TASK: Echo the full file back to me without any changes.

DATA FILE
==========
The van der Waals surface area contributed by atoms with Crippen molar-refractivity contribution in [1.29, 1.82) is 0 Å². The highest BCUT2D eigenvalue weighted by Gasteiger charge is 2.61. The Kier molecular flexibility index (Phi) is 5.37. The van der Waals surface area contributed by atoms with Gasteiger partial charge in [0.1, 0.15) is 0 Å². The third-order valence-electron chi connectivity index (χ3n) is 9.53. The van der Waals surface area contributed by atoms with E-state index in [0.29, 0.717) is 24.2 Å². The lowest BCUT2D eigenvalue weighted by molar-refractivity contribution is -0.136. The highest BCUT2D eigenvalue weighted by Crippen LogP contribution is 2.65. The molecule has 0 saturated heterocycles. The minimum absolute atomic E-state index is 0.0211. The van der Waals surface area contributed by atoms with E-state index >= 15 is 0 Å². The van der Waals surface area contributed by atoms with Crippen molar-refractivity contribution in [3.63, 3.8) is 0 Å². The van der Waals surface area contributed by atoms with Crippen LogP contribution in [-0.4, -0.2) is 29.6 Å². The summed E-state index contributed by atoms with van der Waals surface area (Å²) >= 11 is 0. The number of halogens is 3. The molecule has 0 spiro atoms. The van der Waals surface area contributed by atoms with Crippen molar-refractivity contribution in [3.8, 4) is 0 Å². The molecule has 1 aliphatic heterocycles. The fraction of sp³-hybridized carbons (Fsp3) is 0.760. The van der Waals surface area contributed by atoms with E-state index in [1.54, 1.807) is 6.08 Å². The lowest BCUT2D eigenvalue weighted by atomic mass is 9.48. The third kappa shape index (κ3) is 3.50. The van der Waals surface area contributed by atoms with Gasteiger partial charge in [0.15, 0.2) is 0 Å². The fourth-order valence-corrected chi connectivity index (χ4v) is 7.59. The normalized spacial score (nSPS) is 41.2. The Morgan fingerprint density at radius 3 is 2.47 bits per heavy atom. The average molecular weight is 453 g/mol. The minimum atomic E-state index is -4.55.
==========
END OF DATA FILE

The van der Waals surface area contributed by atoms with Crippen molar-refractivity contribution in [1.29, 1.82) is 0 Å². The highest BCUT2D eigenvalue weighted by Gasteiger charge is 2.61. The Kier molecular flexibility index (Phi) is 5.37. The van der Waals surface area contributed by atoms with Gasteiger partial charge in [0.1, 0.15) is 0 Å². The third-order valence-electron chi connectivity index (χ3n) is 9.53. The van der Waals surface area contributed by atoms with E-state index in [0.29, 0.717) is 24.2 Å². The lowest BCUT2D eigenvalue weighted by molar-refractivity contribution is -0.136. The highest BCUT2D eigenvalue weighted by Crippen LogP contribution is 2.65. The molecule has 0 saturated heterocycles. The minimum absolute atomic E-state index is 0.0211. The van der Waals surface area contributed by atoms with E-state index >= 15 is 0 Å². The van der Waals surface area contributed by atoms with Crippen molar-refractivity contribution in [3.63, 3.8) is 0 Å². The van der Waals surface area contributed by atoms with Crippen LogP contribution in [-0.4, -0.2) is 29.6 Å². The summed E-state index contributed by atoms with van der Waals surface area (Å²) >= 11 is 0. The number of halogens is 3. The molecule has 0 spiro atoms. The van der Waals surface area contributed by atoms with Crippen molar-refractivity contribution in [3.8, 4) is 0 Å². The molecule has 1 aliphatic heterocycles. The fraction of sp³-hybridized carbons (Fsp3) is 0.760. The van der Waals surface area contributed by atoms with E-state index in [1.54, 1.807) is 6.08 Å². The lowest BCUT2D eigenvalue weighted by atomic mass is 9.48. The third kappa shape index (κ3) is 3.50. The van der Waals surface area contributed by atoms with Gasteiger partial charge in [0.15, 0.2) is 0 Å². The fourth-order valence-corrected chi connectivity index (χ4v) is 7.59. The normalized spacial score (nSPS) is 41.2. The Morgan fingerprint density at radius 3 is 2.47 bits per heavy atom. The average molecular weight is 453 g/mol. The minimum atomic E-state index is -4.55.